We can increasingly see signs that the Coalition is following the same trajectory towards election failure as recent long-serving governments

Andrew Crines uses the degenerative tendencies model as a basis to offer predictions for the general election. This approach holds that if a number of key issues are empirically identifiable within a long-serving government then these will serve as indicators of forthcoming election failure. While these issues are still embryonic within the present administration, it looks increasingly likely that they will go the way of past long-serving governments […]

I disagree that I disagree! There is room for more than one method of evidence in policymaking

Academics should not get ‘bogged down’ in their perceptions of what methods of research government values. Kirsty Newman explains that when it comes to decision making in government, there is no universal preference for one form of research evidence over another. This article first appeared on the LSE’s Impact of Social Sciences blog I have been meaning for some time to write a response […]

November 10th, 2012|Uncategorized|0 Comments|

Invest in brains, not buildings, to raise scientific output and impact

Which is more valuable to the creation of scientific knowledge, high quality scientists or first-class facilities? Fabian Waldinger looks at the dramatic effects of the Nazi expulsion of Jewish scientists and the Allied bombing of university buildings and discovers that brains had more impact than buildings. This article first appeared on the LSE Impact of Social Science blog At the moment, […]

Book Review: Britain’s Second Labour Government, 1929-31: a reappraisal

This book is a timely collection of essays on Labour’s second period in office during the international financial crisis of 1929-1931. Contributions by leading historians and younger academics bring fresh perspectives to Labour’s domestic problems, electoral and party matters, relations with the Soviet Union and ideological questions. Many of the chapters offer a valuable and fresh perspective on the period, but […]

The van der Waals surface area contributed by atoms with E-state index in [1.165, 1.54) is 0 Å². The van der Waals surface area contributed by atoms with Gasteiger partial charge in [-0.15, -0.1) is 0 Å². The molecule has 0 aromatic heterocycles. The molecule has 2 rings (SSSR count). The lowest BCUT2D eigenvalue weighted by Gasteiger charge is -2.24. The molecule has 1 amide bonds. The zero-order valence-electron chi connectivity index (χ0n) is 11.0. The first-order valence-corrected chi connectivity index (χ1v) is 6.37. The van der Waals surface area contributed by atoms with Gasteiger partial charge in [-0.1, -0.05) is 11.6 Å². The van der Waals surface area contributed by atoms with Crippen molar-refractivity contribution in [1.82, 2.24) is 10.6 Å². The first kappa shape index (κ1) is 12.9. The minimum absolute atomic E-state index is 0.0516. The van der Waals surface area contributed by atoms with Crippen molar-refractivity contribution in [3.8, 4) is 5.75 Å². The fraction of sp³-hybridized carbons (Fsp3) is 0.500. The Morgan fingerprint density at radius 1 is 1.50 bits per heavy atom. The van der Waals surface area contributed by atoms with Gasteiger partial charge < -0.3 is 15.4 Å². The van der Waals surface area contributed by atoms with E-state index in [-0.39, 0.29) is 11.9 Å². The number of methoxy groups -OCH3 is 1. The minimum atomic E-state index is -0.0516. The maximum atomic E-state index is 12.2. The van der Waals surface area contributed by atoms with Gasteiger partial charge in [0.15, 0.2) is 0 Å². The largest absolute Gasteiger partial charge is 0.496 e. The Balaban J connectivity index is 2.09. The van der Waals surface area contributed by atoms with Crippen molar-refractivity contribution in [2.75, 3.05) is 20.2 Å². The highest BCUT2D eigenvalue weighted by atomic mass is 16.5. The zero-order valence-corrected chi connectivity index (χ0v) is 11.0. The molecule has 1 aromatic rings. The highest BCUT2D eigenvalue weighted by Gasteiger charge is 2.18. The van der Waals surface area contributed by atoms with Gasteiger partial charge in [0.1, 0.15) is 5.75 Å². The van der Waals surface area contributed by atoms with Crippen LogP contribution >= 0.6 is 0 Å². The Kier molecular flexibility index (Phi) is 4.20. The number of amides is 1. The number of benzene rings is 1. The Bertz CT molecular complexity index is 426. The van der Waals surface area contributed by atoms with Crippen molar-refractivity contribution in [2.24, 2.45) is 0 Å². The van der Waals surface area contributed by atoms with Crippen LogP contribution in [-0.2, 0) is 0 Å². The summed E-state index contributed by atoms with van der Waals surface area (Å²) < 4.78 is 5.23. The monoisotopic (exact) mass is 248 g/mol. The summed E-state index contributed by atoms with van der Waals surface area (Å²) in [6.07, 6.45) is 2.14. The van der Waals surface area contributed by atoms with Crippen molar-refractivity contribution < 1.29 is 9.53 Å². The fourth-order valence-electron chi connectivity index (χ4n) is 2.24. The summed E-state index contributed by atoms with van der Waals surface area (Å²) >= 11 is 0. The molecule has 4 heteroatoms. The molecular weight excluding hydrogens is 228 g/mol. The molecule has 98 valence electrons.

Immigration and identity: An open letter to Labour

The centre-left has been outflanked on issues of immigration and  identity. Labour must connect with the ‘culturally threatened’, writes Matthew Goodwin or risk undermining the public’s trust in the political system even more. Dear Labour, You know the story well. Beginning in the late 1990s, and then fuelled by accessions to the EU, a new and unprecedented wave of migration encountered […]

Book Review: The Bank: Inside the Bank of England

The Bank of England is a uniquely powerful, influential and secretive institution, and in this inside account of the Bank, Dan Conaghan draws on interviews with senior Bank staff, shedding new light on the Bank’s role in the financial crisis. With its depth of source material and accessible style, Alastair Hill finds that Conaghan’s recent history of the Bank is timely, informative, and highly […]

Duverger’s Law is a dead parrot. Outside the USA, first-past-the-post voting has no tendency at all to produce two party politics

Political science has very few ‘laws’, perhaps explaining why the discipline has so stubbornly clung onto Maurice Duverger’s famous claim that countries using first-past-the-post voting systems will always have two party politics. It is no exaggeration to say that this proposition still underpins whole fields of research. Yet Patrick Dunleavy explains that modern theory and better evidence now show that […]

Government’s plan to transform the Post Office network must be partnered with improvements in service standards if it is to succeed

During the most recent Post Office closures, 2.7 million people had their say on the service that is vital to them. Andy Burrows argues that a new radical plan to make the post office network more sustainable will only work if significant improvements in service standards, consistency and reliability are pushed through simultaneously. Twenty million consumers still use post offices every […]

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This work by British Politics and Policy at LSE is licensed under a Creative Commons Attribution-NonCommercial-NoDerivs 3.0 Unported.